Every organization evolves. Boards turnover, communities change and reporting requirements receive updates. Not-for-profit organizations need to make continuous adjustments at every level of their operations in order to keep pace with shifting responsibilities.
Approaching updates with a "housekeeping" frame of mind may help your organization make the minor adjustments it needs to meet any new requirements. Periodic reviews of financial statement reporting processes, bylaws, board policies and mission statements help identify discrepancies between what the organization says it's doing on paper and what activities it puts into practice.
Organizations with outdated processes, practices and mission statements run the risk of compliance issues, legal liabilities and, in the case of an inaccurate mission statement and activities, putting an organization's tax-exempt status at risk. Spring is an optimal time for housekeeping-type reviews because not-for-profits can make adjustments before their reporting year ends and the next begins.
The IRS is on the lookout for signs of "mission creep," or activities that fall outside of the realm of an organization's expressed tax-exempt purpose. Not-for-profit organizations include their mission statement as part of their application for tax-exempt status, and regulators want to see that the primary activities of the organization are fulfilling that purpose.
Organizations run an especially high risk of mission creep when they embark on new ventures that could bring in revenue, such as renting facility space. Such activities are naturally enticing, but organizations need to be careful regarding such ventures. If it appears that a substantial amount of activities and resources are being put toward activities that do not fulfill the organization's mission statement, the IRS could revoke the organization's tax-exempt status.
Not-for-profits should also compare their mission statement to their activities and monitor for any substantial differences. Even activities that are charitable in nature could fall outside of the organization's expressed charitable purpose as approved by the IRS when the organization's tax exemption application was approved. If the organization wants to devote resources into a different focus area, it may need to reapply for tax exemption with a new charitable purpose.
When conducting a review of financial reporting processes, not-for-profit organizations should focus efforts on the elements that pose the largest compliance risk.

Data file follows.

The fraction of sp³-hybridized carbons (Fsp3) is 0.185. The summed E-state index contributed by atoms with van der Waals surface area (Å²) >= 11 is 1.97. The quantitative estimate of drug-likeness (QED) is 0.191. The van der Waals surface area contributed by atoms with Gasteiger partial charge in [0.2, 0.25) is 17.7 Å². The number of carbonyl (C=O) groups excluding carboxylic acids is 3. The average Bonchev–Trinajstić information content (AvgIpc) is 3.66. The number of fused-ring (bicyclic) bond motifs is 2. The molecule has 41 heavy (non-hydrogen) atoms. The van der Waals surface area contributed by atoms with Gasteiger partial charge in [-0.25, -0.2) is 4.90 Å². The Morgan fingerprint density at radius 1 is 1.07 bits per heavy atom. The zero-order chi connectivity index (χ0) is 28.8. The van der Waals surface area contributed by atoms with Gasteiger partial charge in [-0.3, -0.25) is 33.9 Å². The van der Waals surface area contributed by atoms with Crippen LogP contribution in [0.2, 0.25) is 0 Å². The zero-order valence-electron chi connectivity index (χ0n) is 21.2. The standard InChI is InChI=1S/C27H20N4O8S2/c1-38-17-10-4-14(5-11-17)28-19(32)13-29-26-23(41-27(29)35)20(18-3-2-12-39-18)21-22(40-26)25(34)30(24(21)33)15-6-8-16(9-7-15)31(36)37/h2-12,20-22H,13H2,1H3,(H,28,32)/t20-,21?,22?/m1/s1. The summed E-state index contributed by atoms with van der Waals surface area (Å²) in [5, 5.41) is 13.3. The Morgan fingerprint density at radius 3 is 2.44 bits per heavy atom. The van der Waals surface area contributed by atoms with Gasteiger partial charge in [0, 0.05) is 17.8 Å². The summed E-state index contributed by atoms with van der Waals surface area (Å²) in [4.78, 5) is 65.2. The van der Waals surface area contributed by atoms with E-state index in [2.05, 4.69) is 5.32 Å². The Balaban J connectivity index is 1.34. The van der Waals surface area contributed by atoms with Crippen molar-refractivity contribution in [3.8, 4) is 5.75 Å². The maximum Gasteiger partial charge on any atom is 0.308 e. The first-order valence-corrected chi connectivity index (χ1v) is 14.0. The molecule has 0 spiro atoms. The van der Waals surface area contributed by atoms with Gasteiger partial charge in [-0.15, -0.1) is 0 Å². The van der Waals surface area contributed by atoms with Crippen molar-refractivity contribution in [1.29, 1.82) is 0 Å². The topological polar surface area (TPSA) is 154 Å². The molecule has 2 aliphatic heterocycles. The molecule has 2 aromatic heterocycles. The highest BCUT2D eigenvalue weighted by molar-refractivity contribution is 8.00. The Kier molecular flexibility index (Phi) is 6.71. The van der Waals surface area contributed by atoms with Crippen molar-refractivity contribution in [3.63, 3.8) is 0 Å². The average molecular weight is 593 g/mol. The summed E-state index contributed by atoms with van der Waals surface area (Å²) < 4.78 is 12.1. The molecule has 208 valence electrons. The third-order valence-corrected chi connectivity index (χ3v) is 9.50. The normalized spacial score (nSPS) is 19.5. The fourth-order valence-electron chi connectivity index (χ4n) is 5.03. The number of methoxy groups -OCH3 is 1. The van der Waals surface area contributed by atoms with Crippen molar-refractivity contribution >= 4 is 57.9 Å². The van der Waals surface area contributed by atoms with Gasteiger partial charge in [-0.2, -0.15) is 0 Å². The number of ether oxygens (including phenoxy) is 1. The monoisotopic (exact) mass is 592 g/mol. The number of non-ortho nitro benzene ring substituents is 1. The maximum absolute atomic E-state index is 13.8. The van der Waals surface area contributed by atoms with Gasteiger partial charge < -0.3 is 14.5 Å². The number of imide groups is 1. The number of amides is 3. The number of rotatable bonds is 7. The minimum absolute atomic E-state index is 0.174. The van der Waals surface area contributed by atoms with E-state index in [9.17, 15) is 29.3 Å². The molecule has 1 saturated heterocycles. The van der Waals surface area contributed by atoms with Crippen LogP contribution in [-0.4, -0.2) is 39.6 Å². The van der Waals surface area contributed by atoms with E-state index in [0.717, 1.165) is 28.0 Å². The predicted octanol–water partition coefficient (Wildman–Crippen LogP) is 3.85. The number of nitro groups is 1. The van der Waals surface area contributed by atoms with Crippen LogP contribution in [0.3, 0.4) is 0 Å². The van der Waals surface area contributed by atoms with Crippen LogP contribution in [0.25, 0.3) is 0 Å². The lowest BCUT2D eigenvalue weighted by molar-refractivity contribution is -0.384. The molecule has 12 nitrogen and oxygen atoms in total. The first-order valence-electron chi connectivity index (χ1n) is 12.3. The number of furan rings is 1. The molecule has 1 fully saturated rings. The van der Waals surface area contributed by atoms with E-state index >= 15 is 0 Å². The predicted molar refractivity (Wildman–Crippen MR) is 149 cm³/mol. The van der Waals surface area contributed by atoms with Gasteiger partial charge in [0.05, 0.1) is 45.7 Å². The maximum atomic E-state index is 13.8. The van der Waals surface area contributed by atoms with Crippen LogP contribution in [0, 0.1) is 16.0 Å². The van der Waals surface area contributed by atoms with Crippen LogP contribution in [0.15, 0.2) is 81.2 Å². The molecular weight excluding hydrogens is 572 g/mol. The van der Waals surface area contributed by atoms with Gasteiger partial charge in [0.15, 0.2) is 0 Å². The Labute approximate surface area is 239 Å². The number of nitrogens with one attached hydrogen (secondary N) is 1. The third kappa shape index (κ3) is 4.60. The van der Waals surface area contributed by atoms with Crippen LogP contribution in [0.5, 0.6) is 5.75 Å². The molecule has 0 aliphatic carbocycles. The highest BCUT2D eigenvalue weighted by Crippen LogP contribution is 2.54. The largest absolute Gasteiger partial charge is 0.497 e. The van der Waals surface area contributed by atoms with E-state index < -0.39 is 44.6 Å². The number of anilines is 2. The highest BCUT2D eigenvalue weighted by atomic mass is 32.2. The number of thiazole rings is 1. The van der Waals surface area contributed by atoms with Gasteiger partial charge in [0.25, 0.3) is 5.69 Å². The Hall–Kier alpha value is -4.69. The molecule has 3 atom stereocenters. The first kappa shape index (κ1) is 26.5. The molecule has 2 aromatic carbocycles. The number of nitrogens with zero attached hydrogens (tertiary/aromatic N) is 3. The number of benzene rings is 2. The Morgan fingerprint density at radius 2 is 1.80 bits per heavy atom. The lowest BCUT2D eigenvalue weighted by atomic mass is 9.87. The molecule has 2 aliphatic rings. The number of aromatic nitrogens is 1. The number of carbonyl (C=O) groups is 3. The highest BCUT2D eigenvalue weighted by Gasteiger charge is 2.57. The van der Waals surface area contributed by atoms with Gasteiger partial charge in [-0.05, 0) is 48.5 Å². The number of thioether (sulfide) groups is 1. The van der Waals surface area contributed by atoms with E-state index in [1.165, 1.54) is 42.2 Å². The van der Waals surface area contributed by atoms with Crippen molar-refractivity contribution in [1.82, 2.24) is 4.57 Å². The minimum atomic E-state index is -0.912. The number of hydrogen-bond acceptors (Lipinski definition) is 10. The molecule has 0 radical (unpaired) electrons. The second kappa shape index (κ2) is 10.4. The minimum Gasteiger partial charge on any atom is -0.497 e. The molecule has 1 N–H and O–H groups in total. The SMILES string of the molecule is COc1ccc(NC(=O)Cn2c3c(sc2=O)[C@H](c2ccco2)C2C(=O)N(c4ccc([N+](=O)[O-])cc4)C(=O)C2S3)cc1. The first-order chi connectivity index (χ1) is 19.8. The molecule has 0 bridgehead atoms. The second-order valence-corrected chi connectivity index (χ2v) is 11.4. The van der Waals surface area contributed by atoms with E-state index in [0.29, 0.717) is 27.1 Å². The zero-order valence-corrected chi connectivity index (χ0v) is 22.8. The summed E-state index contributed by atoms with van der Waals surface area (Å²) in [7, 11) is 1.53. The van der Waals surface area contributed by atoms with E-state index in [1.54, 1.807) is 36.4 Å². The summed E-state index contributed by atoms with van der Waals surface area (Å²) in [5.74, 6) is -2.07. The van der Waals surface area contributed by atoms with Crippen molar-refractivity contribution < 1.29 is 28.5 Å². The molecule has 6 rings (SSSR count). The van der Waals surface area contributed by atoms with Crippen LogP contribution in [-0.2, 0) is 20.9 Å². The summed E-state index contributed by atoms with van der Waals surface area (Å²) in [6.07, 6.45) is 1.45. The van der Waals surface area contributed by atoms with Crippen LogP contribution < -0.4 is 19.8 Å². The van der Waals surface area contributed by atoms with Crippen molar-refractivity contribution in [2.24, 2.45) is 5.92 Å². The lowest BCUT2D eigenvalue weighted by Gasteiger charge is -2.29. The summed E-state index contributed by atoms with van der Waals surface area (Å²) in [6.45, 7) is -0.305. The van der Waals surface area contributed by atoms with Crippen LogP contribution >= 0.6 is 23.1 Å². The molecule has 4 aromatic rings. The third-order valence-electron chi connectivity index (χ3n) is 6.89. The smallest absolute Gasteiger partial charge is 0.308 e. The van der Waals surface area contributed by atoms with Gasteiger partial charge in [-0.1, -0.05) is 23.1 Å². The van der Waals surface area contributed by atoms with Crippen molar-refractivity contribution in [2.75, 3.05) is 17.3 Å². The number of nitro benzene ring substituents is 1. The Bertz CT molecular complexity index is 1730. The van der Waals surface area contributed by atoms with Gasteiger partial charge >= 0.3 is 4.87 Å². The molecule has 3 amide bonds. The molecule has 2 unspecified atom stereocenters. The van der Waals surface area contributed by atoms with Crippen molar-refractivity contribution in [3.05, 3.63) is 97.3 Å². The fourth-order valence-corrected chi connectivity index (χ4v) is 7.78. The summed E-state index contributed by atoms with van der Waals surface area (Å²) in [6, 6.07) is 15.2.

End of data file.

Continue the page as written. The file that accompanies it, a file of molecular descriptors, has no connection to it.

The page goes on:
Net assets require careful monitoring, particularly those that have restrictions. Changes in net assets are reported as part of year-end financial statements. Thorough and accurate record keeping makes year-end net asset reporting easier. Entities should track donor restrictions on net assets as they come in and keep an eye on what happens to assets when restrictions are released.
Endowments are another key compliance concern for not-for-profits. Organizations with endowments should review their investment policies, their endowment accounting methods and how endowments are used and maintained to ensure they're being managed consistent with their spending policies. Boards, CFOs and finance committees should also be periodically updated on endowment performance. During periods where endowment investments are underperforming, spending from the endowment may need to be limited or temporarily stopped.
Bylaws should be reviewed at least once every other year. Insurance policies and employment practices should be reviewed every year. Case law and changes to state statutes may affect bylaw provisions, and it is important to ensure those updates are incorporated into your organization's governance documents.
Employment documents may also need to be updated. As the organization evolves, so may the responsibilities of your staff. To clarify job responsibilities and minimize employment-related liabilities, organizations should verify that job responsibilities are appropriately covered in employee resources and training materials.
Emerging risks may also necessitate an update to employment language. Cybersecurity threats have been increasing across the board, and employment handbooks should include language and guidance on the role employees can play in an information security incident.
Charters should reflect the powers of the board and the role the board plays in organizational decision-making. An organization's description of its board can be unclear or it may not include the full power of the board within the organization. When a board's charter does not cover all of the board's responsibilities, the actions taken outside of the board's expressed responsibilities may be invalid.
Not-for-profit organizations should also keep their board updated on the organization's full range of activities. When a board doesn't understand how the organization manages its resources or the types of activities it conducts, that sends a red flag to regulators that the organization may be operating outside of its expressed charitable purpose.
Working with a legal advisor and an accounting professional can help your organization verify that it is meeting all of its requirements.
Guest contributor Jon Grissom is a partner with Henderson, Caverly, Pum and Charney, LLP. His primary practices are tax-exempt organizations, business and corporate law, and tax. He can be reached at 858.755.3000 or email@example.com.
Published on March 30, 2017 Print